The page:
Problems of the Past and Figures of Aging in Late and Early Wallace Stevens


  • Benjamin D. Hagen University of South Dakota





This paper reads a series of Wallace Stevens’s late poems (“Vacancy in the Park,” “The Irish Cliffs of Moher,” and “The Rock”) as well as his early poem “Sunday Morning” as figures of aging. These figures capture reflections on the past andpoetic efforts to make it feel real precisely at a moment when the past poses existential and temporal problems, at a moment when life’s circle seems to be closing. These late and early poems show that Stevens engages problems of the past and crafts figures of aging across his career, not just in a late or last phase. While the paper deploys the term “lateness” to describe Stevens’s poetic ethos and style, in this case, the term does not invoke the myth of the artist who has attained “old-age style” but a varied sense of ending, a kind of modernist ambience and activity of thinking and feeling the imminence and immanence of a life’s closing circle. Stevens’s figures of aging, moreover, emit and inventorysigns of detachment, emptiness, effervescence, dissipation, illusoriness, absurdity, and indifference but also affirmations of freedom, desire, and reverence. This affective inventory presents a “Wallace Stevens” who prompts us to ask (though he never provides an answer), “How might I age, grow older, draw near to my end otherwise?”

Author Biography

Benjamin D. Hagen, University of South Dakota

is Assistant Professor of English at the University of South Dakota, where he teaches courses in modern and contemporary British/Anglophone literature and the history of literary criticism and theory. His research on the life and work of Virginia Woolf has appeared in Virginia Woolf Miscellany (2010, 2011); Modernism/Modernity (2009); PMLA (2017), and a few edited collections (including Sentencing Orlando: Virginia Woolf and the Morphology of the Modernist Sentence [2018] and The Handbook to the Bloomsbury Group [2018]). His first book, The Sensuous Pedagogies of Virginia Woolf and D.H. Lawrence, is forthcoming in 2020 through Clemson University Press. Though most of his current work focuses on Woolf and Lawrence, previous research on Wallace Stevens, lateness, and older age appears in Twentieth-Century Literature (2013). His general research interests include intersections of literary modernism andcontinental philosophy, the history of pedagogy, affect/love studies, as well as late and last writings. He may be contacted at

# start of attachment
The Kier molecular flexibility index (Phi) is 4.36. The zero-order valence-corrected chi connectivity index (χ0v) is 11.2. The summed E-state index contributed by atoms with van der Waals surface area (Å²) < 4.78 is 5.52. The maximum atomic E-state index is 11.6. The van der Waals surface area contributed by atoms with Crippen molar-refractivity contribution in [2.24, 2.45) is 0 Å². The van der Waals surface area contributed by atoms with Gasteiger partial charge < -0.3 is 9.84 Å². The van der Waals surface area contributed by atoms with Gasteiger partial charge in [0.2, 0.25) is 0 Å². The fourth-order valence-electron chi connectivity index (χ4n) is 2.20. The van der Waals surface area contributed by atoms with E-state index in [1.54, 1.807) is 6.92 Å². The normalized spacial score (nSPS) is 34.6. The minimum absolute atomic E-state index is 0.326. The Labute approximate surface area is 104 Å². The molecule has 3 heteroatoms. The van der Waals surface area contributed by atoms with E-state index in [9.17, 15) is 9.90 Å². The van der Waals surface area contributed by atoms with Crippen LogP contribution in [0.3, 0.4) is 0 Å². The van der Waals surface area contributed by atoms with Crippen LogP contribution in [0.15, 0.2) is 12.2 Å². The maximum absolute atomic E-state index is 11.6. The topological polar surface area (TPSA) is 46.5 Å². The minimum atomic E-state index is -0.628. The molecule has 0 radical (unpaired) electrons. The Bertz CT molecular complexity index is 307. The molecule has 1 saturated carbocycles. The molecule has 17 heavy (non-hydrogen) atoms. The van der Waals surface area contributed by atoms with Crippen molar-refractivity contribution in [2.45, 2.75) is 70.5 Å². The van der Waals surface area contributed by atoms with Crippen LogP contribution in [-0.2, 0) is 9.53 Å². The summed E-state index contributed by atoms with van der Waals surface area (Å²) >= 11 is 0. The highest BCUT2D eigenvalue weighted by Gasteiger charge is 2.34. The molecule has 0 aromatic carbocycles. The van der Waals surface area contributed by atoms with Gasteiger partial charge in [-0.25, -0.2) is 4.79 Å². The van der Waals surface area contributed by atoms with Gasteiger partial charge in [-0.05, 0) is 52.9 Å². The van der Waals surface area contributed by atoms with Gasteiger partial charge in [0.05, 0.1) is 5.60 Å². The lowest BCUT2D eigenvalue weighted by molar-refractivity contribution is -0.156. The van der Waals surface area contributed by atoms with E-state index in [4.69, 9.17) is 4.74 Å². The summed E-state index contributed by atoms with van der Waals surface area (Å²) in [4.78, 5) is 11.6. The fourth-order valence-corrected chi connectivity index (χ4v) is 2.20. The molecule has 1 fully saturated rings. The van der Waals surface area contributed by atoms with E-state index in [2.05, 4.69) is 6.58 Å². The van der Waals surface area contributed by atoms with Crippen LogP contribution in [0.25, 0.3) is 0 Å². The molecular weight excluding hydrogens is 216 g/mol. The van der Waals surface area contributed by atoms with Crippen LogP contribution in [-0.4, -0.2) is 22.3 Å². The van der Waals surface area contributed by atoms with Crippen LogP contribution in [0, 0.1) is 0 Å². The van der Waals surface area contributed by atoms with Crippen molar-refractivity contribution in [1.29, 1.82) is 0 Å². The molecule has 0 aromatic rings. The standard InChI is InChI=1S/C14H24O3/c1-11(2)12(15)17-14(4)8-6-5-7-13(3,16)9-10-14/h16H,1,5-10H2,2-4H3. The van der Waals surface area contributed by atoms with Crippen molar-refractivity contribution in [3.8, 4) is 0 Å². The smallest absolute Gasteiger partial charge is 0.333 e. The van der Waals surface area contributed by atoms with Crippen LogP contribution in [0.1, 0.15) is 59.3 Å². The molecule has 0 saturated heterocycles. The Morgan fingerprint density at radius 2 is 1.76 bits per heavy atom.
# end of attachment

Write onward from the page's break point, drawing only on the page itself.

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How to Cite

D. Hagen, B. . “Problems of the Past and Figures of Aging in Late and Early Wallace Stevens”. Age, Culture, Humanities: An Interdisciplinary Journal, vol. 4, Jan. 2020, pp. 1-27, doi:10.7146/ageculturehumanities.v4i.130592.



Research Article